They were told they are aggressive, angry, rude, and even unladylike. One by one, a group of black girls look into the camera and recount a time when they didn’t just hear about those negative stereotypes, they felt they were being marginalized in school because of them.
A young black female student talks about how she was sent home because she wore her hair in an afro hairstyle. A slightly older girl recalls the time a teacher cut her hair because she was playing with her braids, and another says she was thrown to the floor for simply sitting at her desk.
Those stories were illustrated by a video released in January by the National Women’s Law Center as part of its “Let Her Learn” campaign, which aims to fight the unfair suspensions of black girls for minor infractions.
“We think it is particularly important to spur discussion about the unfair student disciplinary practices that black girls face,” said Alexandra Brodsky, a fellow at the center. “That conversation often tends to focus on boys. There is a sense that the only students affected by unfair discipline practices are boys.”
Although the public discourse on school discipline reform may be focused on boys, some research suggests that black girls are suspended at rates that are even more disproportionate than their male peers.
The problem of schools dishing out too many suspensions to black girls was highlighted by a flood of news stories last year after the release of a new book
, Pushout: The Criminalization of Black Girls in Schools
, in which author Monique Morris chronicles the ways black female students are mistreated because of negative stereotypes.
“When we combine latent misperceptions about black femininity with punitive discipline policies, we are paving the way for black girls to be disproportionately pushed out of schools,” Morris told The Atlantic
The center’s campaign builds on its own research on the experiences of black girls in school. In 2014, the National Women’s Law Center teamed up with the NAACP Legal Defense and Educational Fund to produce a 58-page report
on the ways African-American girls are being denied educational opportunities.
The report cites research from the U.S. Department of Education’s Civil Rights Data Collection showing that 12 percent of black female students received an out-of-school suspension during the 2011–12 school year, a number six times as high as the suspension rate of white girls. And while black girls represent 17 percent of all female students, they comprised 43 percent of all girls who had experienced a school-related arrest during the 2009–10 school year.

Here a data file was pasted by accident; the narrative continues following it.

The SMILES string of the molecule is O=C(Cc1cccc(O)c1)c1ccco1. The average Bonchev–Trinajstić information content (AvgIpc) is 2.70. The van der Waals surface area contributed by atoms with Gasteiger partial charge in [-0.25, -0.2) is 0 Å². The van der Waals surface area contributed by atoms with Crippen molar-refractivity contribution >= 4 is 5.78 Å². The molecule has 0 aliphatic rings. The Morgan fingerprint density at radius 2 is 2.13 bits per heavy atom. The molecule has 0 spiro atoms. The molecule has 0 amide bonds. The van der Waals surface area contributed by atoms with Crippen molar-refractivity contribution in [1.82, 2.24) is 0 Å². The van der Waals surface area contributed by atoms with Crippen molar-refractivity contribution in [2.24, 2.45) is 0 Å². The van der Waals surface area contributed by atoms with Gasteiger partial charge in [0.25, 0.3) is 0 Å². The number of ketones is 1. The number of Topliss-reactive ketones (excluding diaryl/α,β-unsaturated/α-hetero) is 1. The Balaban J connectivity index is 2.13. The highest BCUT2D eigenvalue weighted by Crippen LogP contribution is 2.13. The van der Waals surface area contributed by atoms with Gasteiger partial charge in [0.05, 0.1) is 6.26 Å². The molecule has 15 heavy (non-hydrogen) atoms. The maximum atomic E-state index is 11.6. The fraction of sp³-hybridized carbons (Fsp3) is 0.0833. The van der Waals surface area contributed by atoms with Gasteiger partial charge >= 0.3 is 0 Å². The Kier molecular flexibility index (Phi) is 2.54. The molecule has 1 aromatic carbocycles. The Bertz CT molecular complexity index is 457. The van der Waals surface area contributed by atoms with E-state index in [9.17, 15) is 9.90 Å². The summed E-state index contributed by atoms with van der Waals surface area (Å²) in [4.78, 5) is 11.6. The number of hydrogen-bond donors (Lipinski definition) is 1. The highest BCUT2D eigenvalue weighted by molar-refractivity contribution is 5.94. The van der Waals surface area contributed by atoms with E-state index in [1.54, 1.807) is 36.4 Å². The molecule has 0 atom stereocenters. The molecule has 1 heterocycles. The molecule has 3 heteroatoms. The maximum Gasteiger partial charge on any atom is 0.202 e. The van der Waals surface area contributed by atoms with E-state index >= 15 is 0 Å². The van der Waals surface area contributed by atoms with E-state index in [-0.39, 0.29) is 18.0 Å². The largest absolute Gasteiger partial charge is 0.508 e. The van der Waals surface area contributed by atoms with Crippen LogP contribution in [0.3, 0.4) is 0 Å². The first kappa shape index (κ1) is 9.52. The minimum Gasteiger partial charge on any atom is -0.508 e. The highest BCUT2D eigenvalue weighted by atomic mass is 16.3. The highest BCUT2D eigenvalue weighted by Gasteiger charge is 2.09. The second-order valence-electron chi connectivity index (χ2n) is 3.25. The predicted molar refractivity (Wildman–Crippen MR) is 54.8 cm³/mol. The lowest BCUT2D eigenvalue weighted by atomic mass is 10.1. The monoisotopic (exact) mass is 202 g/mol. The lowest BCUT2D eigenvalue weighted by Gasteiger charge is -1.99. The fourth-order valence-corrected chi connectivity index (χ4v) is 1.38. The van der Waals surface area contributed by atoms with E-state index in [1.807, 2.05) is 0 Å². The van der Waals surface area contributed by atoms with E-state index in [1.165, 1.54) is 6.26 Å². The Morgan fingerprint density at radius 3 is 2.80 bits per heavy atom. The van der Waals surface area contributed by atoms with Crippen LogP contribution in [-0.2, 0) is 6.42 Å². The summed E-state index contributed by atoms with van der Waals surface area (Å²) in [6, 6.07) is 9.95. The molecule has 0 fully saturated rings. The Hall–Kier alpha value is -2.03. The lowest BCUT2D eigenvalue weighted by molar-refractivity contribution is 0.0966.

At least part of the problem appears to come from the reasons schools seek to suspend students in the first place.
In Ohio, for instance, “disobedience and disruptive behavior,” which the report cites as the most subjective infraction category, was also the most common reason all female students were likely to be disciplined by their school. African-American girls were disproportionately more likely to be disciplined for those kinds of violations, the report said.
“[Vague disciplinary policies] are really just an invitation for educators to discriminate,” Brodsky said. She added that an educator’s unconscious biases may prompt him or her to view the classroom behavior of a black female student as defiant while seeing the same behavior exhibited by a white female student as curious.
Dress code violations can also lead to discriminatory discipline practices by targeting hairstyles or clothing more likely to be worn by black girls, say advocates. Last year, Butler Traditional High School in Kentucky received a round of bad publicity
after state Rep. Attica Scott criticized the school’s policy of banning cornrows, twists, and dreadlocks on Twitter.
“They specifically outlined hairstyles that are worn most by black kids. To me, this stinks of institutional racism,” Scott told the Courier-Journal.
The school eventually lifted the policy.
The National Women’s Law Center is distributing a toolkit
for parents, advocates, and educators to help them decipher whether a discipline policy is discriminatory. Staff at the center are also offering webinars and information sessions on the toolkits as well as creating a network of lawyers who could help litigate discrimination cases involving black girls, according to Brodsky.
“We are ambitious. Our goal is to make sure all girls have access to education,” she said. “Our work is done when nobody is being pushed out of the classroom.”
Chalkbeat Tennessee reported earlier this month
on efforts by Aspire Coleman, a charter school in Memphis, to address the disproportionate suspension of black girls. School leaders have placed special focus on recognizing and treating the trauma black girls may be experiencing — neglect, abuse, homelessness, or family dysfunction — and on creating girls-only advisory groups, where female students, they say, are much more likely to open up.
“We’re glad those conversations [about the male school-to-prison pipeline] are happening, but we recognize there hasn’t been as big of a focus on the women in our schools,” said Chantavia Burton, chief of student equity and access for the state-run Achievement School District, which includes Aspire. “We want to change that. … Women in these communities bear burdens silently. It’s not talked about openly — girls internalize. We in education have to recognize that and realize that just suspending girls who are angry or acting out might not help them on the road to rehabilitation.”
After three years, suspensions at Aspire are down by two-thirds school-wide, Chalkbeat reports, and are well below the national rate for girls of color.
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